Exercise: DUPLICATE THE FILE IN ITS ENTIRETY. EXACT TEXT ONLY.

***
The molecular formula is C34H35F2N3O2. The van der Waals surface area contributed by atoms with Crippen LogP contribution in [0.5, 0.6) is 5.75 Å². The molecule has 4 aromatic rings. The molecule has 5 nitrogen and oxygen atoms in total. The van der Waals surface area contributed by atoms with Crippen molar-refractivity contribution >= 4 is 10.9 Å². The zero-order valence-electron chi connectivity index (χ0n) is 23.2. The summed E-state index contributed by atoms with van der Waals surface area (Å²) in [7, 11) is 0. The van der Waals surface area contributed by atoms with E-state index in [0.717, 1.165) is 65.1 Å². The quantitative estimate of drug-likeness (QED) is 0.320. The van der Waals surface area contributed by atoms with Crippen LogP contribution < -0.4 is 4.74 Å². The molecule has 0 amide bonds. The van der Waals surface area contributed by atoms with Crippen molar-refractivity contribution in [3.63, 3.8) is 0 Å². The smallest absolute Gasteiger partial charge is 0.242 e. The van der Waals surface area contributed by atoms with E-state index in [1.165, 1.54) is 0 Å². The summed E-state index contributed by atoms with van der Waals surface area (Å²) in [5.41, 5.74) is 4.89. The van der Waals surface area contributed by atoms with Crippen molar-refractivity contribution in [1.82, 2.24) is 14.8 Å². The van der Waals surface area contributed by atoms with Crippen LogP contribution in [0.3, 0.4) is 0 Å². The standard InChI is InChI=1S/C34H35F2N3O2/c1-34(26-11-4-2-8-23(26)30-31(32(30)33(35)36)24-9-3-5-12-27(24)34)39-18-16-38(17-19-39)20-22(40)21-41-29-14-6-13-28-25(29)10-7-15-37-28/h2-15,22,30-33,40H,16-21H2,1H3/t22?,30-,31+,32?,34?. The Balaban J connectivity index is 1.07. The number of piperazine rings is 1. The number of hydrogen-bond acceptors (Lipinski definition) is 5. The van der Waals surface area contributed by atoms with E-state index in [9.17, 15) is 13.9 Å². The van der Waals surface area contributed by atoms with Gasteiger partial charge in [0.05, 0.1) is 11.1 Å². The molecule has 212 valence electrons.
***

The molecular formula is C34H35F2N3O2. The van der Waals surface area contributed by atoms with Crippen LogP contribution in [0.5, 0.6) is 5.75 Å². The molecule has 4 aromatic rings. The molecule has 5 nitrogen and oxygen atoms in total. The van der Waals surface area contributed by atoms with Crippen molar-refractivity contribution >= 4 is 10.9 Å². The zero-order valence-electron chi connectivity index (χ0n) is 23.2. The summed E-state index contributed by atoms with van der Waals surface area (Å²) in [7, 11) is 0. The van der Waals surface area contributed by atoms with E-state index in [0.717, 1.165) is 65.1 Å². The quantitative estimate of drug-likeness (QED) is 0.320. The van der Waals surface area contributed by atoms with Crippen LogP contribution < -0.4 is 4.74 Å². The molecule has 0 amide bonds. The van der Waals surface area contributed by atoms with Crippen molar-refractivity contribution in [3.63, 3.8) is 0 Å². The smallest absolute Gasteiger partial charge is 0.242 e. The van der Waals surface area contributed by atoms with E-state index in [1.165, 1.54) is 0 Å². The summed E-state index contributed by atoms with van der Waals surface area (Å²) in [5.41, 5.74) is 4.89. The van der Waals surface area contributed by atoms with Crippen molar-refractivity contribution in [1.82, 2.24) is 14.8 Å². The van der Waals surface area contributed by atoms with Crippen LogP contribution in [0.3, 0.4) is 0 Å². The standard InChI is InChI=1S/C34H35F2N3O2/c1-34(26-11-4-2-8-23(26)30-31(32(30)33(35)36)24-9-3-5-12-27(24)34)39-18-16-38(17-19-39)20-22(40)21-41-29-14-6-13-28-25(29)10-7-15-37-28/h2-15,22,30-33,40H,16-21H2,1H3/t22?,30-,31+,32?,34?. The Balaban J connectivity index is 1.07. The number of piperazine rings is 1. The number of hydrogen-bond acceptors (Lipinski definition) is 5. The van der Waals surface area contributed by atoms with E-state index in [9.17, 15) is 13.9 Å². The van der Waals surface area contributed by atoms with Gasteiger partial charge in [0.05, 0.1) is 11.1 Å². The molecule has 212 valence electrons.